Zimbabwe goat industry continues to grow
Kwekwe (New Ziana) -Goat breeding is growing rapidly in Zimbabwe with the national herd standing at 4.5 million as of 2022, up from about 3.4 million in 2018, an official has said.
In an interview with New Ziana, Goat Breeders Association of Zimbabwe executive council member Rodney Lunga said 80 percent of the herd, including both the breeding and slaughter stock, is reared by small holder farmers.
Lunga said goat keeping was evolving at a fast pace with innovations such as block chain technology and derivatives transactions finding their way into the value chain.
Blockchain technology is an advanced database mechanism that allows transparent information sharing within a business network while derivative transactions include an assortment of financial contracts, including structured debt obligations, deposits, swaps, futures and various combinations thereof.
“Many commercial farmers have begun to infuse and incorporate commercial goat production into their enterprises as a way to spread their investment zygotes within the agricultural industry,” said Lunga.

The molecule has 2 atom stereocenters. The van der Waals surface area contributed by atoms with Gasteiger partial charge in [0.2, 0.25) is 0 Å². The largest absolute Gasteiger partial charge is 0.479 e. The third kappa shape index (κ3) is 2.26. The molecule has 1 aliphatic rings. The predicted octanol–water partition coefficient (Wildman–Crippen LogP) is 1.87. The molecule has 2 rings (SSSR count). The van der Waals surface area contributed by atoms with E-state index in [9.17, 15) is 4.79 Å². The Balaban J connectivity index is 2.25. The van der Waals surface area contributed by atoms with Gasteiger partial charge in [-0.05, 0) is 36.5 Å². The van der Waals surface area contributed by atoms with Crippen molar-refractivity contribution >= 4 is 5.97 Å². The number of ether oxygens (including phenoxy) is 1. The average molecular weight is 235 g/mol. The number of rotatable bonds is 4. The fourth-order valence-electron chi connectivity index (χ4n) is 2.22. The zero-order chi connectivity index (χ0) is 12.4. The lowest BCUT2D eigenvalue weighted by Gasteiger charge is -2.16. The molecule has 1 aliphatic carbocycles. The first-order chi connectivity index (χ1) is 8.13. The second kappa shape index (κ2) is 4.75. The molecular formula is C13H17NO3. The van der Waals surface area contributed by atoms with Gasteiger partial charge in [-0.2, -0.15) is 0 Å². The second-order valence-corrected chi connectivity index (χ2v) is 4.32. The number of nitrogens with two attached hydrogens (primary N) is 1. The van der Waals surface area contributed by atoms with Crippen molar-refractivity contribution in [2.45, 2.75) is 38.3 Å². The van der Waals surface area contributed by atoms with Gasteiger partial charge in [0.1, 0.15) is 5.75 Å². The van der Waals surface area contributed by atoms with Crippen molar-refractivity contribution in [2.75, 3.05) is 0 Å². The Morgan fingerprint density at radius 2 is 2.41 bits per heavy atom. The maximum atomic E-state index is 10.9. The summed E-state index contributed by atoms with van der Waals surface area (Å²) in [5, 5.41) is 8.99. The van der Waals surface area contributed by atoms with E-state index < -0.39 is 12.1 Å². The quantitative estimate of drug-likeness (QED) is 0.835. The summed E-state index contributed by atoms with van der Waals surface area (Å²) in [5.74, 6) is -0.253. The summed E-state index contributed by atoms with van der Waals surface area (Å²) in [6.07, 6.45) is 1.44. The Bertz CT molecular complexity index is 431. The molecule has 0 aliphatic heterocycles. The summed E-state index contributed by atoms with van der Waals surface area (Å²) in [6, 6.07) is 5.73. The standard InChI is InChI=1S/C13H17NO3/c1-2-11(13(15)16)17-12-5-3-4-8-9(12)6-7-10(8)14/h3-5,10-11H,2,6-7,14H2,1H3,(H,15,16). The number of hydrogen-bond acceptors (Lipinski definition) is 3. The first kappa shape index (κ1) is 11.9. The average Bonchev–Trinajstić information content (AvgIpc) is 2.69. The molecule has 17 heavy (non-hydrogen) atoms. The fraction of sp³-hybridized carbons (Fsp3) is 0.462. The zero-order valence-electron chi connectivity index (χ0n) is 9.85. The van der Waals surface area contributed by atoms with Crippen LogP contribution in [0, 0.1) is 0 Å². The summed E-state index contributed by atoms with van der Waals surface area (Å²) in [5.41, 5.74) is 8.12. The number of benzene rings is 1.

He said previously known as the “poor men’s cows”, goats were now viewed as the “biological gold”.
“Commercial goat production has proved beyond any reasonable doubt that it is in point of fact a smart climate change and variability adaptation strategy.
“With the increasing incidences of unpredictable and extreme weather patterns, disease proliferation and outbreaks (January disease etc.) in Sub Saharan Africa, investment into the goat value chain has been recently seen as a safe haven,” he said.
Lunga said Zimbabwean farmers practice three types of goat farming, namely intensive, semi-intensive and the extensive system.
“The extensive system functions on a relatively very low allowable mortality level and offers the greatest protection for the flock from the major causes of goat deaths in Zimbabwe, which are, both the predators and parasites, and making use of high management techniques whilst maximizing available limited space.
He said the intensive system was motivated by purely commercial reasons with investors focusing on commercial soundness and viability, guided by real market demand in the form of solid off-take agreements or supply purchase agreements and financial indices that include the return per dollar invested, return on invested capital and increase in net profit over time.
The intensive farming system is the most expensive, efficient and labor consuming, as farmers rear goats either for milk, skin, breeding stock or fatten them for meat, he said.